For this method, the first thing we need is the number of times to show A and B each. So, we go to this page and see that for the given criteria, we need to show each variation 1,600 times! (I had underestimated. It’s worse than I thought!)

So in my simulation, I’ll show A to 1,600 people and B to 1,600 people.

To keep things fair, I’ll send 3,200 (1,600 + 1,600) impressions through the MAB.

We’ll assume that impressions cost us $1.00 each and that landing page A has a click-through rate of 45% and page B has a click-through rate of 10% (remember, these are bike commuters, not racers, so we don’t expect many to click on version B with the racing copy)

At the end, we expect to waste some money by showing impressions of B, when A is clearly the better option, since its click-through rate is 35% higher.

Now, please put your feed up and make yourself at home while I turn the crank on the machine…

### OK, I’m back with the results:

I ran each of the A/B tests 1,000 times. In other words, I fed each machine all 3,200 users, 1,000 times. On average, here’s how each did interns of leads and return on investment.

**CASE 1**: The first case is trivial to compute. Since nothing can change, we can simply state that:

- Total cost to run test: $3200.00
- Version A got 720 clicks. Version B got 160 clicks
- Cost per click: A: $2.22, B: $10.00
- Regret (of having ever showed B) is: 560 clicks (720 – 160)

**Take-home**: If we had shown version A every time, we would have received 560 more clicks! But remember, we had to go through 3,200 clicks to get to this conclusion confidently.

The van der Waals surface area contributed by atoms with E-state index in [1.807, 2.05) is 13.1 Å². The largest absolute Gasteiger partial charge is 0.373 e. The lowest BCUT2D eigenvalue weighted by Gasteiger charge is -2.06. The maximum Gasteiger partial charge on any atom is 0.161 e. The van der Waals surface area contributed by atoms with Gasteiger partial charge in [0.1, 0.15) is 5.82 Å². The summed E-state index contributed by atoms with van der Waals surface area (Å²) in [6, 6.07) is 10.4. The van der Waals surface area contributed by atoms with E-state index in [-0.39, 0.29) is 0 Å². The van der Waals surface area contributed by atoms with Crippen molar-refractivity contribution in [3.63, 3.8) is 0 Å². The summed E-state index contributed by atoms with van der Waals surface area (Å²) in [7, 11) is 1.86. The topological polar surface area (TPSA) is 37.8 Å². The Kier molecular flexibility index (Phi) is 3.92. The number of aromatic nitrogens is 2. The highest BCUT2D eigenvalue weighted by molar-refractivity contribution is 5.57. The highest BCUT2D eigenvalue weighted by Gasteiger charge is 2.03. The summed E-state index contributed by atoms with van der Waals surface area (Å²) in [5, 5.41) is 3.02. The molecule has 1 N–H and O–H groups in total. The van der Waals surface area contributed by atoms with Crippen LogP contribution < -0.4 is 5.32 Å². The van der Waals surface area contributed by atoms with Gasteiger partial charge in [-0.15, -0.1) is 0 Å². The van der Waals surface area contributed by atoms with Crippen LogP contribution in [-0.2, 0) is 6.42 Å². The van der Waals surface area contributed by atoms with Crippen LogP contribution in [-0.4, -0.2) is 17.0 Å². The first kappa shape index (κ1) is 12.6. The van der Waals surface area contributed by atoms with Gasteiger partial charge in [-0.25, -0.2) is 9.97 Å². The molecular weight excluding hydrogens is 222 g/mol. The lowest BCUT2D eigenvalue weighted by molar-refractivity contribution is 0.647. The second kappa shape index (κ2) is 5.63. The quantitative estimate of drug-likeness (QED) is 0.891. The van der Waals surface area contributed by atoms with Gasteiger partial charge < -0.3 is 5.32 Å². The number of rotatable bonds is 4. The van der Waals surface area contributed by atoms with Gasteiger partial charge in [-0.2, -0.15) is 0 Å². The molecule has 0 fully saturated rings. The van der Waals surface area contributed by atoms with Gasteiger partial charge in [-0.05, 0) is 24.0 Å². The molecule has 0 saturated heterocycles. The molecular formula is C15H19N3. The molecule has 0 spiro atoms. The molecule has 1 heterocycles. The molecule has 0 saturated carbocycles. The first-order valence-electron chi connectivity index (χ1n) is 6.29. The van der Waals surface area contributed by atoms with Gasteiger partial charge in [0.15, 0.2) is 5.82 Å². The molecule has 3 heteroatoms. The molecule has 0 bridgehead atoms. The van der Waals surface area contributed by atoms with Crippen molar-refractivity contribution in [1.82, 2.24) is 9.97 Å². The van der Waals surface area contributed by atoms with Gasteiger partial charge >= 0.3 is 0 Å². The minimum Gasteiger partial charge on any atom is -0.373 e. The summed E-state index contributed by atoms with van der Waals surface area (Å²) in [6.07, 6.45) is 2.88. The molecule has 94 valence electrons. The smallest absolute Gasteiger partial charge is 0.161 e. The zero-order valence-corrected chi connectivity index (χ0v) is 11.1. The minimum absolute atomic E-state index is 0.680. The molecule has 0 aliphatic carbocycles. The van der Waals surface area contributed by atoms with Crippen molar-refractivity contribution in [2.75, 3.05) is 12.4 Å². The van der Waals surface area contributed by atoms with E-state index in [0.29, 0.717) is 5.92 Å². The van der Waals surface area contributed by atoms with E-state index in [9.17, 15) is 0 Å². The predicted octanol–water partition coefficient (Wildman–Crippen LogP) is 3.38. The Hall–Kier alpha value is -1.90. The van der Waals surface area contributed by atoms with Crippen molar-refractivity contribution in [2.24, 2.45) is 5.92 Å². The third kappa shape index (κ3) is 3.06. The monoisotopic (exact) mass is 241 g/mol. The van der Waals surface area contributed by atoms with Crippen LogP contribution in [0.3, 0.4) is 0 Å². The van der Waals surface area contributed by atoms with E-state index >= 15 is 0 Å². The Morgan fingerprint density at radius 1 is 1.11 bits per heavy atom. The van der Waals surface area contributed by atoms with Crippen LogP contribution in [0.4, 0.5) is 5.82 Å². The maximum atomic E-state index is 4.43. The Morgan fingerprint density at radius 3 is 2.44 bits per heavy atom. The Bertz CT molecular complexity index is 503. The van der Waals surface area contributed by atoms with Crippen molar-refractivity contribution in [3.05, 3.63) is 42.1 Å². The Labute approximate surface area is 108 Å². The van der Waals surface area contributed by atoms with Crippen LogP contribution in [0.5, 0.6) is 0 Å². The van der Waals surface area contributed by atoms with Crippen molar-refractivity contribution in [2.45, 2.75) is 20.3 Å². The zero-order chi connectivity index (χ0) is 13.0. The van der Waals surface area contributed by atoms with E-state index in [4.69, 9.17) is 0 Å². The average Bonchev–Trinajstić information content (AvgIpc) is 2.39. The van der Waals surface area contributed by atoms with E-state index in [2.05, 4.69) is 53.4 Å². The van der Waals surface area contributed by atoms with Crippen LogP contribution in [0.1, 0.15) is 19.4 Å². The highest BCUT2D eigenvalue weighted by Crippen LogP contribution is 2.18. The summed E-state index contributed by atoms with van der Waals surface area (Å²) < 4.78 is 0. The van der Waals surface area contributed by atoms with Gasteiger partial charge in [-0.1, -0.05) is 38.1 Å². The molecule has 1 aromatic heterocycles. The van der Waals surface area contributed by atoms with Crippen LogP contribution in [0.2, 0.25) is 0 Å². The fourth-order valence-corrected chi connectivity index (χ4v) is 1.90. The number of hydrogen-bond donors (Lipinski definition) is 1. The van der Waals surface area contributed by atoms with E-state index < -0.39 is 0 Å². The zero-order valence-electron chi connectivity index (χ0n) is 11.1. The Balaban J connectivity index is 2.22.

That number, 560, is called our regret. Bluntly, regret is how much we lost by showing the “bad” option. It’s defined as the total possible reward minus the observed reward. Since we can peer behind the curtain, we know that showing all 3,200 users option A would have had a 45% click through rate, or 1,440 clicks. Our regret is just 1,440 minus the actual number of clicks.

560 lost clicks is pretty severe. Clearly we want to minimize the regret of showing the wrong option. MAB’s are designed to do just that. Let’s take a look at cast 2 and see what the MAB can do!

**CASE 2**: The multi-armed bandit requires a simulation environment. In this environment, we show each ad until a winner is chosen by the algorithm then we stop the test since we have a winner. In this case a winner is the bike ad, A or B, that we want to show for the rest of the experiment. I simulated this by running the experiment 1,000 times. Here’s are the results: